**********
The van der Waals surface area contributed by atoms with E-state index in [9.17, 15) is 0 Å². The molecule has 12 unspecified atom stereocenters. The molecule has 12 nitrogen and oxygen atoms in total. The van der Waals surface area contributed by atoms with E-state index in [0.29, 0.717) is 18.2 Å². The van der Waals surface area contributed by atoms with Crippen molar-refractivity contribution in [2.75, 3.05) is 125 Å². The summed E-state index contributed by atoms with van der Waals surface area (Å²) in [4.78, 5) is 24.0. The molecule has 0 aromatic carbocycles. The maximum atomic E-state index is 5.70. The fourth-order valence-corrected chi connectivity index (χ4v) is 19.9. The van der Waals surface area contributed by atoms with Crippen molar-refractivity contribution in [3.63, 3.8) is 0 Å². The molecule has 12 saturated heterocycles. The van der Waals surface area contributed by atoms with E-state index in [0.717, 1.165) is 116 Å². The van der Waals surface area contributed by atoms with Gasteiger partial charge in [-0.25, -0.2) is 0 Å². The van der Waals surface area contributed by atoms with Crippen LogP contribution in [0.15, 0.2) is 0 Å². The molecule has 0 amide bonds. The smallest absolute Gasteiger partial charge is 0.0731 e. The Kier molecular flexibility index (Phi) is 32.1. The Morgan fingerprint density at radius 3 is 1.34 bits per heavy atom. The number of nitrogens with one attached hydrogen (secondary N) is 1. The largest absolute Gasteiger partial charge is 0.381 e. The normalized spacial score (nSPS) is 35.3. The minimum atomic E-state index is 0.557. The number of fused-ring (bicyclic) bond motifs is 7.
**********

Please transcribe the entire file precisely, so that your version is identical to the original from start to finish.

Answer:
The van der Waals surface area contributed by atoms with E-state index in [9.17, 15) is 0 Å². The molecule has 12 unspecified atom stereocenters. The molecule has 12 nitrogen and oxygen atoms in total. The van der Waals surface area contributed by atoms with E-state index in [0.29, 0.717) is 18.2 Å². The van der Waals surface area contributed by atoms with Crippen molar-refractivity contribution in [2.75, 3.05) is 125 Å². The summed E-state index contributed by atoms with van der Waals surface area (Å²) in [4.78, 5) is 24.0. The molecule has 0 aromatic carbocycles. The maximum atomic E-state index is 5.70. The fourth-order valence-corrected chi connectivity index (χ4v) is 19.9. The van der Waals surface area contributed by atoms with Crippen molar-refractivity contribution in [3.63, 3.8) is 0 Å². The molecule has 12 saturated heterocycles. The van der Waals surface area contributed by atoms with E-state index in [0.717, 1.165) is 116 Å². The van der Waals surface area contributed by atoms with Gasteiger partial charge in [-0.25, -0.2) is 0 Å². The van der Waals surface area contributed by atoms with Crippen LogP contribution in [0.15, 0.2) is 0 Å². The molecule has 0 amide bonds. The smallest absolute Gasteiger partial charge is 0.0731 e. The Kier molecular flexibility index (Phi) is 32.1. The Morgan fingerprint density at radius 3 is 1.34 bits per heavy atom. The number of nitrogens with one attached hydrogen (secondary N) is 1. The largest absolute Gasteiger partial charge is 0.381 e. The normalized spacial score (nSPS) is 35.3. The minimum atomic E-state index is 0.557. The number of fused-ring (bicyclic) bond motifs is 7.